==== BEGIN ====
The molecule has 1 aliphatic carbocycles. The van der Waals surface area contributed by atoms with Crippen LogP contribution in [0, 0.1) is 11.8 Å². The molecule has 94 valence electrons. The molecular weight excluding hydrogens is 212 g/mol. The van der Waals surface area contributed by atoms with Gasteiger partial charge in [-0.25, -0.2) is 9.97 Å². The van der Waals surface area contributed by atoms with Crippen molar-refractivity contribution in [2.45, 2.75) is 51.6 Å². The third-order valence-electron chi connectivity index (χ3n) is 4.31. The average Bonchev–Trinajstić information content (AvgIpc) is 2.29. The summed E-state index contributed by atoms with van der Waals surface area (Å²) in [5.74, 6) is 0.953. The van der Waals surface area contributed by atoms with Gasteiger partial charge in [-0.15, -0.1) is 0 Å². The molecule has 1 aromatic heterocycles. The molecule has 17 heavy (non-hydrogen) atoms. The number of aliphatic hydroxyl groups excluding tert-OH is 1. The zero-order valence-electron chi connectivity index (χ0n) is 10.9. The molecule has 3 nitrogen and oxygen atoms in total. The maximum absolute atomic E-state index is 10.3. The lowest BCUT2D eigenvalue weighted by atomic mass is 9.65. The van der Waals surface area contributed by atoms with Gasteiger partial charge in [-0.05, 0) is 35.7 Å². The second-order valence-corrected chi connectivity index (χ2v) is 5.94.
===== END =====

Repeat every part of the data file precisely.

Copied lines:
The molecule has 1 aliphatic carbocycles. The van der Waals surface area contributed by atoms with Crippen LogP contribution in [0, 0.1) is 11.8 Å². The molecule has 94 valence electrons. The molecular weight excluding hydrogens is 212 g/mol. The van der Waals surface area contributed by atoms with Gasteiger partial charge in [-0.25, -0.2) is 9.97 Å². The van der Waals surface area contributed by atoms with Crippen molar-refractivity contribution in [2.45, 2.75) is 51.6 Å². The third-order valence-electron chi connectivity index (χ3n) is 4.31. The average Bonchev–Trinajstić information content (AvgIpc) is 2.29. The summed E-state index contributed by atoms with van der Waals surface area (Å²) in [5.74, 6) is 0.953. The van der Waals surface area contributed by atoms with Gasteiger partial charge in [-0.15, -0.1) is 0 Å². The molecule has 1 aromatic heterocycles. The molecule has 17 heavy (non-hydrogen) atoms. The number of aliphatic hydroxyl groups excluding tert-OH is 1. The zero-order valence-electron chi connectivity index (χ0n) is 10.9. The molecule has 3 nitrogen and oxygen atoms in total. The maximum absolute atomic E-state index is 10.3. The lowest BCUT2D eigenvalue weighted by atomic mass is 9.65. The van der Waals surface area contributed by atoms with Gasteiger partial charge in [-0.05, 0) is 35.7 Å². The second-order valence-corrected chi connectivity index (χ2v) is 5.94.